What makes credit unions better than banks?

What makes credit unions better than banks?

i currently have an account with chase bank, but would like to close that account and put my money in a credit union. I don'-t know how it is much different than a bank except I'-ll own a share of the the credit union.

Mel

Credit unions are financial institutions, like banks. They offer many of the same products and services -- savings accounts, checking accounts, ATM/debit cards, credit cards, auto loans, mortgages, home equity loans, etc. Both have deposit insurance so your money will be safe. Credit unions have insurance through the National Credit Union Administration, which is a government agency similar to the FDIC. Most of the time credit unions offer better rates and have fewer fees than other financial institutions. Banks have more branch offices than credit unions.The main difference from your viewpoint as a consumer is that you can become a customer of any bank, while credit unions can only serve people who fit in their "Field of Membership." Some credit unions are sponsored by a company and only the employees can join. There are numerous credit unions that have "community charters" which allow them to serve people who live within a defined geographic region (i.e. city, county, zip codes, etc.).At a credit union, the people who have accounts are the owners of the financial institution. There are no outside investors, like you find with banks. As financial cooperatives, credit unions offer people the opportunity to pool their resources (deposits) to provide products and services (loans, transactional accounts). Since credit unions are not-for-profit, all proceeds generated are put back into the institution in the form of better rates, fewer and lower fees, new products & services, and bonus dividends.Hope this helps. Good luck.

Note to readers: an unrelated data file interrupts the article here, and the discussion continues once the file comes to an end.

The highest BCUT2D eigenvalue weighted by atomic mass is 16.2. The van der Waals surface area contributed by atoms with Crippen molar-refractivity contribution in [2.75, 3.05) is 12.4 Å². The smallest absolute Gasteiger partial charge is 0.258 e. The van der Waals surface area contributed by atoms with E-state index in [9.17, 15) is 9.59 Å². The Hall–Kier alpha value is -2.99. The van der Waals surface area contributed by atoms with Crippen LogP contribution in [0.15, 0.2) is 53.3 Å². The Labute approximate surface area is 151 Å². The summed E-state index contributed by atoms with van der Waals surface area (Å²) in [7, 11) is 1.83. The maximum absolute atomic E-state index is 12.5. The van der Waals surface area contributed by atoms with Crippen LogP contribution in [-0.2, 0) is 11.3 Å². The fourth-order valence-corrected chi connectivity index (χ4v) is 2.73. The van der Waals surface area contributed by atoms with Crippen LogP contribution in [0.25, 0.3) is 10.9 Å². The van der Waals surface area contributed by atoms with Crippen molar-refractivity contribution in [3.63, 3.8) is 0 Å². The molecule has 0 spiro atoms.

ConcernedLemming

Credit Unions are non-profits and theoretically their mission is to serve *your* interests. Chase, on the other hand, is only interested in taking your money. In fact, they have a fiduciary responsibility to their shareholders to take as much of your money as they can, through fees or by giving you low interest rates on investments like CDs or high rates on loans.Theoretically (again) you should get a better deal on a mortgage or car loan if you are a member of a credit union. Realistically, you should probably ask both Chase and your potential credit union for actual quotes on a loan and/or investment (you don't need to tell them that this is just hypothetical) and see if the credit union is really better.Personally, I think that your credit union is less likely than Chase to dissapear in a puff of scandal some day, but if either bank folded you'd be bailed out by the government up to the $250K FDIC limit (I assume your credit union is FDIC insured) and if you had more than $250K in cash, you'd know a lot more about these things than me and you wouldn't be asking this question.

cv

That's pretty much the only reason for wanting to switch.EDIT: If you're with Chase, that's a large bank, that is well-diversified and less likely to fail than your local credit union. Really... the only reason to switch to that credit union are the reasons listed by the answerers below. [i.e. you're a member as opposed to a customer, supposedly your interests are being served (as opposed to the bank's shareholders' interests)]

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